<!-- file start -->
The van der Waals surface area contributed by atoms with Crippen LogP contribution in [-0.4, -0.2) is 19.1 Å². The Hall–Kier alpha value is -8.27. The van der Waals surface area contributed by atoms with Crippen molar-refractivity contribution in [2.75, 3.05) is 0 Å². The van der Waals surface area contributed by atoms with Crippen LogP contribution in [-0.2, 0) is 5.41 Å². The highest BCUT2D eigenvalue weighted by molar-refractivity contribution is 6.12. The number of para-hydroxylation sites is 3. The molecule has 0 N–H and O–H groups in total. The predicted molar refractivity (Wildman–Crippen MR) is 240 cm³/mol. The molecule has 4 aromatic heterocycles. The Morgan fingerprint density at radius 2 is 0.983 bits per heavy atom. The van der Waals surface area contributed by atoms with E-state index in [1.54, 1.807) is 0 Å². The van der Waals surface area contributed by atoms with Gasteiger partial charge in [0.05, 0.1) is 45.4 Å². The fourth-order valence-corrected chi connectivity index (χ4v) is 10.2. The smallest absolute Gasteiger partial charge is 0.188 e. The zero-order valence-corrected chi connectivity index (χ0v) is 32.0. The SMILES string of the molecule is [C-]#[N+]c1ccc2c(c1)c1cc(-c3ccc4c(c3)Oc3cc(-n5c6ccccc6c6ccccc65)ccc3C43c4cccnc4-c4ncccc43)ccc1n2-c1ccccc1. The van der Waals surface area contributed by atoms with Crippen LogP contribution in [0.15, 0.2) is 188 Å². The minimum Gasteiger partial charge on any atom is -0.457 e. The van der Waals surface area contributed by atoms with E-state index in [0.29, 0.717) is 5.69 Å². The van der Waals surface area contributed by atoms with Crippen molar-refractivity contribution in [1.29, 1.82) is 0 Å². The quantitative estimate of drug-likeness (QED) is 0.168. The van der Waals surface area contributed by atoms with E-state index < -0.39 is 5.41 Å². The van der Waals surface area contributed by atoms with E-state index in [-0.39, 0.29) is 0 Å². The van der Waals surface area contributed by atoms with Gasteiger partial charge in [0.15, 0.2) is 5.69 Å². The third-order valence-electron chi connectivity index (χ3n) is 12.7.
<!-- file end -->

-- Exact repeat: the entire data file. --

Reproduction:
The van der Waals surface area contributed by atoms with Crippen LogP contribution in [-0.4, -0.2) is 19.1 Å². The Hall–Kier alpha value is -8.27. The van der Waals surface area contributed by atoms with Crippen molar-refractivity contribution in [2.75, 3.05) is 0 Å². The van der Waals surface area contributed by atoms with Crippen LogP contribution in [-0.2, 0) is 5.41 Å². The highest BCUT2D eigenvalue weighted by molar-refractivity contribution is 6.12. The number of para-hydroxylation sites is 3. The molecule has 0 N–H and O–H groups in total. The predicted molar refractivity (Wildman–Crippen MR) is 240 cm³/mol. The molecule has 4 aromatic heterocycles. The Morgan fingerprint density at radius 2 is 0.983 bits per heavy atom. The van der Waals surface area contributed by atoms with E-state index in [1.54, 1.807) is 0 Å². The van der Waals surface area contributed by atoms with Gasteiger partial charge in [0.05, 0.1) is 45.4 Å². The fourth-order valence-corrected chi connectivity index (χ4v) is 10.2. The smallest absolute Gasteiger partial charge is 0.188 e. The zero-order valence-corrected chi connectivity index (χ0v) is 32.0. The SMILES string of the molecule is [C-]#[N+]c1ccc2c(c1)c1cc(-c3ccc4c(c3)Oc3cc(-n5c6ccccc6c6ccccc65)ccc3C43c4cccnc4-c4ncccc43)ccc1n2-c1ccccc1. The van der Waals surface area contributed by atoms with Crippen LogP contribution in [0.15, 0.2) is 188 Å². The minimum Gasteiger partial charge on any atom is -0.457 e. The van der Waals surface area contributed by atoms with E-state index in [0.29, 0.717) is 5.69 Å². The van der Waals surface area contributed by atoms with Crippen molar-refractivity contribution in [1.29, 1.82) is 0 Å². The quantitative estimate of drug-likeness (QED) is 0.168. The van der Waals surface area contributed by atoms with E-state index < -0.39 is 5.41 Å². The van der Waals surface area contributed by atoms with E-state index in [-0.39, 0.29) is 0 Å². The van der Waals surface area contributed by atoms with Gasteiger partial charge in [0.15, 0.2) is 5.69 Å². The third-order valence-electron chi connectivity index (χ3n) is 12.7.